A lot of ink has been spilled on people’s opinions of what makes for a great leader. As a scientist, I like to turn to the data. In 2009, James Zenger published a fascinating survey of 60,000 employees to identify how different characteristics of a leader combine to affect employee perceptions of whether the boss is a “great” leader or not. Two of the characteristics that Zenger examined wereresults focus and social skills. Results focus combines strong analytical skills with an intense motivation to move forward and solve problems. But if a leader was seen as being very strong on results focus, the chance of that leader being seen as a great leader was only 14%. Social skills combine attributes like communication and empathy. If a leader was strong on social skills, he or she was seen as a great leader even less of the time — a paltry 12%.
However, for leaders who were strong in both results focus and in social skills, the likelihood of being seen as a great leader skyrocketed to 72%.
Social skills are a great multiplier. A leader with strong social skills can leverage the analytical abilities of team members far more efficiently. Having the social intelligence to predict how team members will work together will promote better pairings. Often what initially appear to be task-related difficulties turn out to be interpersonal problems in disguise. One employee may feel devalued by another or think that she is doing all the work while her partner loafs – leading both partners putting in less effort to solve otherwise solvable problems. Socially skilled leaders are better at diagnosing and treating these common workplace dilemmas.
So how many leaders are rated high on both results focus and social skills? If this pairing produces especially effective leaders, companies should have figured this out and promoted people to leadership positions accordingly, right? Not hardly. David Rock, director of the Neuroleadership Institute, and Management Research Group recently conducted a survey to find out the answer. They asked thousands of employees to rate their bosses on goal focus (similar to results focus) and social skills to examine how often a leader scored high on both. The results are astonishing. Less than 1% of leaders were rated high on both goal focus and social skills.
Why would this be? As I describe in my book, Social: Why our brains are wired to connect, our brains have made it difficult to be both socially and analytically focused at the same time. Even though thinking social and analytically don’t feel radically different, evolution built our brain with different networks for handling these two ways of thinking. In the frontal lobe, regions on the outer surface, closer to the skull, are responsible for analytical thinking and are highly related to IQ. In contrast, regions in the middle of the brain, where the two hemispheres touch, support social thinking. These regions allow us to piece together a person’s thoughts, feelings, and goals based on what we see from their actions, words, and context.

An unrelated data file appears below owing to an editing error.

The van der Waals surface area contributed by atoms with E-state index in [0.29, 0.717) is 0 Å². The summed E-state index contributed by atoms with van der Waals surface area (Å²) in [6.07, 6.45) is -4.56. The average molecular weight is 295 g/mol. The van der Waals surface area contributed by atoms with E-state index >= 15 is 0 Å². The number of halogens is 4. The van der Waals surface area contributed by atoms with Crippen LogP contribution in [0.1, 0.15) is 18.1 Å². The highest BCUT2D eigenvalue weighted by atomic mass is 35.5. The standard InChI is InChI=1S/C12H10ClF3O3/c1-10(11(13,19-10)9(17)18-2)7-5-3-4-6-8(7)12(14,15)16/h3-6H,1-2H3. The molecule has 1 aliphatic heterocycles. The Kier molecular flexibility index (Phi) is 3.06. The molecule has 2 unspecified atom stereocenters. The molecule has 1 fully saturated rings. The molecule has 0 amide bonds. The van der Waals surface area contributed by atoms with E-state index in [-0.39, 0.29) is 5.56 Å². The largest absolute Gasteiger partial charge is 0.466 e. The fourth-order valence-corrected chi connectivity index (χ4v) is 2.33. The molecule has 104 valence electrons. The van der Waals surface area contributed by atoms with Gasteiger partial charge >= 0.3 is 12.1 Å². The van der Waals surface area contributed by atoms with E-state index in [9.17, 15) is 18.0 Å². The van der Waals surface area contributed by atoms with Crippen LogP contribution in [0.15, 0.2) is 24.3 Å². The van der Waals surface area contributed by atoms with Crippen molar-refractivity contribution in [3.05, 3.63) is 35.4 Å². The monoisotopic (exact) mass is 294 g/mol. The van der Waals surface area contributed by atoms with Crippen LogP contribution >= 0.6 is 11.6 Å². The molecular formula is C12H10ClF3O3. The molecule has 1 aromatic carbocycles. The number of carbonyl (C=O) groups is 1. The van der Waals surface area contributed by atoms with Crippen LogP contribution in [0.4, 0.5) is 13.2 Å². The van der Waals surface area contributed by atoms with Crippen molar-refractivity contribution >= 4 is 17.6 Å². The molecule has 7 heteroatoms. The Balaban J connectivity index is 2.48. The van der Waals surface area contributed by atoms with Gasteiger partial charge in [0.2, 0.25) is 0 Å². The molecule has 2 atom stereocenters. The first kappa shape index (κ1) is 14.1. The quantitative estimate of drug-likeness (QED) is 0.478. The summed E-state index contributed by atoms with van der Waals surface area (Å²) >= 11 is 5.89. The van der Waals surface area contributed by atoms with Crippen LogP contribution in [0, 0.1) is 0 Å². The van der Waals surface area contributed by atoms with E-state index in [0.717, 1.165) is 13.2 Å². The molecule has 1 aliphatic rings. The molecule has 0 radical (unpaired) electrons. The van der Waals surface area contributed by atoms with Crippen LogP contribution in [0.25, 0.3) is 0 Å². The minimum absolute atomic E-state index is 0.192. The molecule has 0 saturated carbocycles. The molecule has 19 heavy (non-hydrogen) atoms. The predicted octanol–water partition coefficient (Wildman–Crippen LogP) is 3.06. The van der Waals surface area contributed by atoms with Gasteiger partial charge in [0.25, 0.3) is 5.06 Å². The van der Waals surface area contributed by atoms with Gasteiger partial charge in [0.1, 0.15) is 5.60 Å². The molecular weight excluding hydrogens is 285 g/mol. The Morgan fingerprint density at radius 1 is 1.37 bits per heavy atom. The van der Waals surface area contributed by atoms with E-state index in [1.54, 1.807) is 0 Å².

Here’s the really surprising thing about the brain. These two networks function like a neural seesaw. In countless neuroimaging studies, the more one of these networks got more active, the more the other one got quieter. Although there are some exceptions, in general, engaging in one of the kinds of thinking makes it harder to engage in the other kind. Its safe to say that in business, analytical thinking has historically been the coin of the realm — making it harder to recognize the social issues that significantly affect productivity and profits. Moreover, employees are much more likely to be promoted to leadership positions because of their technical prowess. We are thus promoting people who may lack the social skills to make the most of their teams and not giving them the training they need to thrive once promoted.
How can we do better? For one, we should give greater weight to social skills in the hiring and promotion process. Second, we need to create a culture that rewards using both sides of the neural seesaw. We may not be able to easily use them in tandem, but knowing that there is another angle to problem solving and productivity will create better balance in our leaders.
Finally, it may be possible to train our social thinking so that it becomes stronger over time. Social psychologists are just at the beginning stages of examining whether this kind of training will bear fruit. One exciting prospect, one that would make the training fun, is the recent finding that reading fiction seems to temporarily strengthen these mental muscles. Wouldn’t that be great — if readingCatcher in the Rye or the latest Grisham novel were the key to larger profits?